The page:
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Record number 509213
Title E-participation for environmental sustainability in transitional urban China
Author(s) He, Guizhen; Boas, Ingrid; Mol, Arthur P.J.; Lu, Yonglong
Source Sustainability Science 12 (2017)2. - ISSN 1862-4065 - p. 187 - 202.
Department(s) Environmental Policy
Raad van Bestuur
Publication type Refereed Article in a scientific journal
Publication year 2017
Keyword(s) China - E-participation - Environmental movement - Information and communication technologies - Sustainable development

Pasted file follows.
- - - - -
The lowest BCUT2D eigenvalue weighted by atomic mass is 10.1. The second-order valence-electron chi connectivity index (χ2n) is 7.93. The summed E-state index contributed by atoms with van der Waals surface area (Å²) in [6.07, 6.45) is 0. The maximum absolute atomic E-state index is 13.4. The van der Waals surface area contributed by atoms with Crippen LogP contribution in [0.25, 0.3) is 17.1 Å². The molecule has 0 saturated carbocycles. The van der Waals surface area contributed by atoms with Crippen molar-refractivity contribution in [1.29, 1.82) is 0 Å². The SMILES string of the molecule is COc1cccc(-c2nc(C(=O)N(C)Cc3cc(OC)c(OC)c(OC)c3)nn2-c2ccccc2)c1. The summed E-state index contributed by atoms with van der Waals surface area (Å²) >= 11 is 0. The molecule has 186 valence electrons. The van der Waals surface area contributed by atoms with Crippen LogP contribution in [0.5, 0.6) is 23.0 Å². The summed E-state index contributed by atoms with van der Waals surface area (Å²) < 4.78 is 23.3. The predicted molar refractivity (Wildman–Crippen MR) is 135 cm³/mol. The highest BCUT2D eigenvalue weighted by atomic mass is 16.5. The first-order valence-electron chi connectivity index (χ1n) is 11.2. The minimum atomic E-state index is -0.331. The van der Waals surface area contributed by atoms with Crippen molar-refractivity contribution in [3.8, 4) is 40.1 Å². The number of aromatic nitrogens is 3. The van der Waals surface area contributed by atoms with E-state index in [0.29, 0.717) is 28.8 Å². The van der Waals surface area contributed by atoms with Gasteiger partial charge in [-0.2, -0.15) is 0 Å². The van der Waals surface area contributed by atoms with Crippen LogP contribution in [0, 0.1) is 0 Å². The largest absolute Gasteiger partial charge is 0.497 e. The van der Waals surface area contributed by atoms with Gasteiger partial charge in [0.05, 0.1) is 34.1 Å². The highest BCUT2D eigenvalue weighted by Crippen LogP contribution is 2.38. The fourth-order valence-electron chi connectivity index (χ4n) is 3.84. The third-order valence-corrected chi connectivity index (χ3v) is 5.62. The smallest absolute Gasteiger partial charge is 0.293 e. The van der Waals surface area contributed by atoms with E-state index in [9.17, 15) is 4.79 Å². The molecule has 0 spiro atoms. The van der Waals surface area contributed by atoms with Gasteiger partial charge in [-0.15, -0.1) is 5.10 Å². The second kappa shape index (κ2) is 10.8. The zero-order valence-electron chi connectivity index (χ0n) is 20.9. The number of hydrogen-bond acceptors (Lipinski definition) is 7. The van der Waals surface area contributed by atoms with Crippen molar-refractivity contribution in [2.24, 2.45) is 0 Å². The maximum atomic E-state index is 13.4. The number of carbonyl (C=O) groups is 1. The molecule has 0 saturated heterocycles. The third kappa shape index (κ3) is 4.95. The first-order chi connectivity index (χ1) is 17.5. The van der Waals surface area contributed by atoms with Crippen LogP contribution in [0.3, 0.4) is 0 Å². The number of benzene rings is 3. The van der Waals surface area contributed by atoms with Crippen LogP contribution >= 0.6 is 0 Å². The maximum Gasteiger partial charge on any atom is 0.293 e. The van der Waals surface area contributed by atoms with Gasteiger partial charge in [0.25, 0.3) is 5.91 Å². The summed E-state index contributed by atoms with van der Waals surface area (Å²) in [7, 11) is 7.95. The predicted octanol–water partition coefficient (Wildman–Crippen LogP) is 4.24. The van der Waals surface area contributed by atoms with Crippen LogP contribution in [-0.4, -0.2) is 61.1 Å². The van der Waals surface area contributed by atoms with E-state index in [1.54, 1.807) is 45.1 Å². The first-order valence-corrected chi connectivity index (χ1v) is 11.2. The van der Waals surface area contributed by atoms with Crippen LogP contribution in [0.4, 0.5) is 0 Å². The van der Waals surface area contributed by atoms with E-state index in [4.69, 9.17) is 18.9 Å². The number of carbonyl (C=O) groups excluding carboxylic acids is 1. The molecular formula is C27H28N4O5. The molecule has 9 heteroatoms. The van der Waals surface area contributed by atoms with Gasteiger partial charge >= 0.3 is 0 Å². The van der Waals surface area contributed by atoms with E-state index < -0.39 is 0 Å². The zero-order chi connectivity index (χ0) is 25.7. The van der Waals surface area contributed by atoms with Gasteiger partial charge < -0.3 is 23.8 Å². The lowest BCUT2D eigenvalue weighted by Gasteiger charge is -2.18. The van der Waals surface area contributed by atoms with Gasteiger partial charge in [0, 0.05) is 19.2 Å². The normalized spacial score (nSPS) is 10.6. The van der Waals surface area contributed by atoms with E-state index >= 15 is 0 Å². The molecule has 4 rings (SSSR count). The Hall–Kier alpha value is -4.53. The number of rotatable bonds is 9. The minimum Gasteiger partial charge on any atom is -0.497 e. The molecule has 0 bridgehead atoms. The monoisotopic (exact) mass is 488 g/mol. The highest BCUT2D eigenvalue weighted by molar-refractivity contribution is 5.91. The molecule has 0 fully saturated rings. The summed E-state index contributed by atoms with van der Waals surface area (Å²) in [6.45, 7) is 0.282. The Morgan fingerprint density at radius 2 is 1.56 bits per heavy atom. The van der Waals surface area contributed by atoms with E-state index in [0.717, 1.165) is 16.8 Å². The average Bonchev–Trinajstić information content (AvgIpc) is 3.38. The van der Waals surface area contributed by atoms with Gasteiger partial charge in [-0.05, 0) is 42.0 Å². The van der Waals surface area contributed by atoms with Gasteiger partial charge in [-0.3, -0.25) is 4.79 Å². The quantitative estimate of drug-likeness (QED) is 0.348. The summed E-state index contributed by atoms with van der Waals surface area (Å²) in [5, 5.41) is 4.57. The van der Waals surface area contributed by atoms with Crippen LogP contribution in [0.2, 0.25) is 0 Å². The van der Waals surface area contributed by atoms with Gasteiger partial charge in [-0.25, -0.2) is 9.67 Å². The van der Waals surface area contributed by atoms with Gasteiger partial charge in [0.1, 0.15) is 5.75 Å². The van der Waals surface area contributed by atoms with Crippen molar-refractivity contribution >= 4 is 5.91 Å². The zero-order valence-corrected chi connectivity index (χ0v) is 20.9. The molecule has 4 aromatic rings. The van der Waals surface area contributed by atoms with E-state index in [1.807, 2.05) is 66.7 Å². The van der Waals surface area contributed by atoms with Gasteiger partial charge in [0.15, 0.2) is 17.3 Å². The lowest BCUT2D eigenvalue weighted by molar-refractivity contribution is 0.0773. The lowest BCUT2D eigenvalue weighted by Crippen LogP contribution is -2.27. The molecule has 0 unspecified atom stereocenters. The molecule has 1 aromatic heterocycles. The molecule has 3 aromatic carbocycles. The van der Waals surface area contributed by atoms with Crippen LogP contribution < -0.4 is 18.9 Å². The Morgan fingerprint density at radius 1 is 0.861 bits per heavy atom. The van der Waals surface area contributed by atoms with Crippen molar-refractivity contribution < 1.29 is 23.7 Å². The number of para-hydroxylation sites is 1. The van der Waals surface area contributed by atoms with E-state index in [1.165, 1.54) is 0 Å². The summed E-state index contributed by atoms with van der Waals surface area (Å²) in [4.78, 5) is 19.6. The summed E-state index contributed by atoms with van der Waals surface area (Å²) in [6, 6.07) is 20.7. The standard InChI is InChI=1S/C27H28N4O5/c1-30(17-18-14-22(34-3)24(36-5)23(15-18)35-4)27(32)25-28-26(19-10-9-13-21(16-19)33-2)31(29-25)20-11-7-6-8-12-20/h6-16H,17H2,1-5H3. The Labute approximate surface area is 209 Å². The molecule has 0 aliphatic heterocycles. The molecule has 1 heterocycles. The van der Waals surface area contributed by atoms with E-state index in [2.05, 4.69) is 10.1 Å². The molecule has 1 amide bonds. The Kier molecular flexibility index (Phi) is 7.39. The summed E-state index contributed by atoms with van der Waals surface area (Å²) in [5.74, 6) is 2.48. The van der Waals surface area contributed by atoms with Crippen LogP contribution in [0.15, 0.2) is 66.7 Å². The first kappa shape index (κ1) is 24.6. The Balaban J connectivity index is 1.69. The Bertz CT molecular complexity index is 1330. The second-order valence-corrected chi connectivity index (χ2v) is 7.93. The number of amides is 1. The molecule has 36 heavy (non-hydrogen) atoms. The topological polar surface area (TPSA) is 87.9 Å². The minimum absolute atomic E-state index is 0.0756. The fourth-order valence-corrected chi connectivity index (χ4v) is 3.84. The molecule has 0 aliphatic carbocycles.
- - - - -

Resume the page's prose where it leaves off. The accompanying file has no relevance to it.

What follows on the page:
Using information and communication technologies (ICTs), e-participation is a tool that promotes the inclusion of the public in participative and deliberative decision-making processes, thus contributing to a transformation of the interaction between government and citizens in environmental governance and sustainable development. In a number of Chinese cities, citizens increasingly draw on ICTs to promote environmental sustainability and to encourage community-based actions aimed to address various environmental concerns. The potential success of e-participation and the role of ICTs in China has, however, not been well explored. The objective of this study is to understand the role that ICTs can play in promoting public participation about environmental sustainability issues in urban China. Based on an online survey with 630 respondents, the study aims to: (1) analyze what public motivations, perception/attitudes and actions drive environmental e-participation; (2) identify barriers to e-participation, and (3) assess the different applications and functions of ICT for citizen participation in environmental sustainability. The analysis illustrates how ICTs have helped the public to obtain sensitive information about sustainability issues, to mobilize people and to gain media coverage for their actions. The central finding is that new technologies have taken citizen engagement to new heights online. More specifically, the age of ICTs has unleashed a stronger public voice on environmental governance and sustainability issues in urban China, which does not go unnoticed by the Chinese state authorities.

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